A preview of the cross-country junior national championships at Soldier Hollow | ParkRecord.com

A preview of the cross-country junior national championships at Soldier Hollow

Geneva Humbert (559) hustles up a hill on her first lap around the course at Soldier Hollow during the Utah Nordic Alliance's Wasatch Citizens Series 5 km race on Saturday, February 10, 2018. (Tanzi Propst/Park Record)
Tanzi Propst |

All season, youth Nordic racers have been pushing themselves to the point of exhaustion in hopes of qualifying for one event: the U.S. Ski and Snowboard Cross-Country Junior National Championships.

From March 3-10, athletes from around the country will converge on Soldier Hollow for the biggest event of their season. Of the nearly 400 athletes will suit up, between 15 and 17 will represent Park City Ski and Snowboard, Wasatch Nordic and Team Soldier Hollow to compete.

If any of those athletes wins one of their four races, they will be named a national champion. But, the competition will be fierce.

According to Zachary Hall, biathlon program manager and wax technician at Soldier Hollow, athletes at this level have been training for several years (even those that are coming for the first time, at age 14). The younger athletes will likely have spent 300 hours a year training, while the older ones — the age limit is 20 — can train up to 700 hours a year.

Sarah Studebaker-Hall, cross-country program manager and head coach for Team Soldier Hollow, said most athletes won’t have a certain finishing time in mind for their Nordic races regardless of their training.

“It’s not like track or cross-country running times, because it depends so much on snow conditions,” Studebaker-Hall said.

Zachary Hall added that the athletes pick the speed they compete at based on the conditions they ski in — warm and “sloppy” conditions being slower than cold, hard snow.

“Then there’s a team of coaches waxing those skis to make them as fast as possible,” he said. “So when an athlete wins, it’s a whole group effort that got them there.”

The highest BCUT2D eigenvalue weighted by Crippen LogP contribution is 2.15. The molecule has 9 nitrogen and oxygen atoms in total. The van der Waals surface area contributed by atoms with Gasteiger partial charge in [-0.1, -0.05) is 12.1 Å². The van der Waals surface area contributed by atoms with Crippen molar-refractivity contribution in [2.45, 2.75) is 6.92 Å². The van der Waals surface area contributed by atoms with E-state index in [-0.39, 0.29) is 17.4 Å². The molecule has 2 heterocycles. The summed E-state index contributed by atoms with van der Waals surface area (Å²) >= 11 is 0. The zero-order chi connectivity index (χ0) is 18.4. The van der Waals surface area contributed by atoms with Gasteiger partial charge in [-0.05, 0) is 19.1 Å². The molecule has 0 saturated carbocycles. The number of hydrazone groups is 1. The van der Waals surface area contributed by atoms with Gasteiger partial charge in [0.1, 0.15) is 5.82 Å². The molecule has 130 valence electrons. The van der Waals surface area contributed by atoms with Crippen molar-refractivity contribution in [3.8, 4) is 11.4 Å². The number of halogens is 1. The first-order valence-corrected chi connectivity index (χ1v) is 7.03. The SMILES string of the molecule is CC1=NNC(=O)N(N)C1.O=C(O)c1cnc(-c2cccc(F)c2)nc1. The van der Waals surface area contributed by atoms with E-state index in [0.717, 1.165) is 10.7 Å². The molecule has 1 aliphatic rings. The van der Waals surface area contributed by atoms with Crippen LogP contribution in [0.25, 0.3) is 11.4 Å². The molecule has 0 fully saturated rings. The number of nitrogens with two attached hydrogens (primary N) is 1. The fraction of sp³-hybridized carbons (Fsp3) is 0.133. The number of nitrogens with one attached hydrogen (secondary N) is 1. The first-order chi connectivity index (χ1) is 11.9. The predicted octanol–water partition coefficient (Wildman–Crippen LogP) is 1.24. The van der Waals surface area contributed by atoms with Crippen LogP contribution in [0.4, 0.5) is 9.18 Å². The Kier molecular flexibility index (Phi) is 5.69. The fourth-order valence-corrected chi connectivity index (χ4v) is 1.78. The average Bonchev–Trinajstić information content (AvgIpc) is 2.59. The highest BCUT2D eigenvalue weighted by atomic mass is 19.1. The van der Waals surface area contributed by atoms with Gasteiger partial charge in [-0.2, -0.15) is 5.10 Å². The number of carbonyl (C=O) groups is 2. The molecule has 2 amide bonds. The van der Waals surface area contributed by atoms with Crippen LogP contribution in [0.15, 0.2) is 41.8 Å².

So far, Studebaker-Hall said, conditions are looking fairly cold in the mornings, making for quick races.

There will be four races over the eight-day event, all of which will be free to the public.

The races are scheduled to start on Tuesday with a classic individual start race — either 5K or 10K depending on age. Wednesday features a skate sprint, then Thursday will serve as a practice day for Friday’s 5k, 10k, and 15K mass-start skate races, which the Halls said would be fun events to watch.

“There’s a lot of jockeying for position,” Zachary said of the 75- to 100-person competitions.

Saturday’s 3x3K classic relay will have fewer racers, but will have a clearly visible head-to-head element as teams from different regions compete against each other.

The Halls said the best place to watch is from the building in the center of the course, which gives a near-panoramic view and allows spectators to see the race’s drama across the course.

There will also be food trucks — Waffle Love on Tuesday and Lola’s Street Kitchen on Wednesday and Saturday. Spectators are welcome to bring a picnic. Soldier Hollow’s lodge will be open for refreshments, and will rent out Nordic equipment when races have concluded each day.

For a more detailed schedule go to utaholympiclegacy.org/soho-events/.

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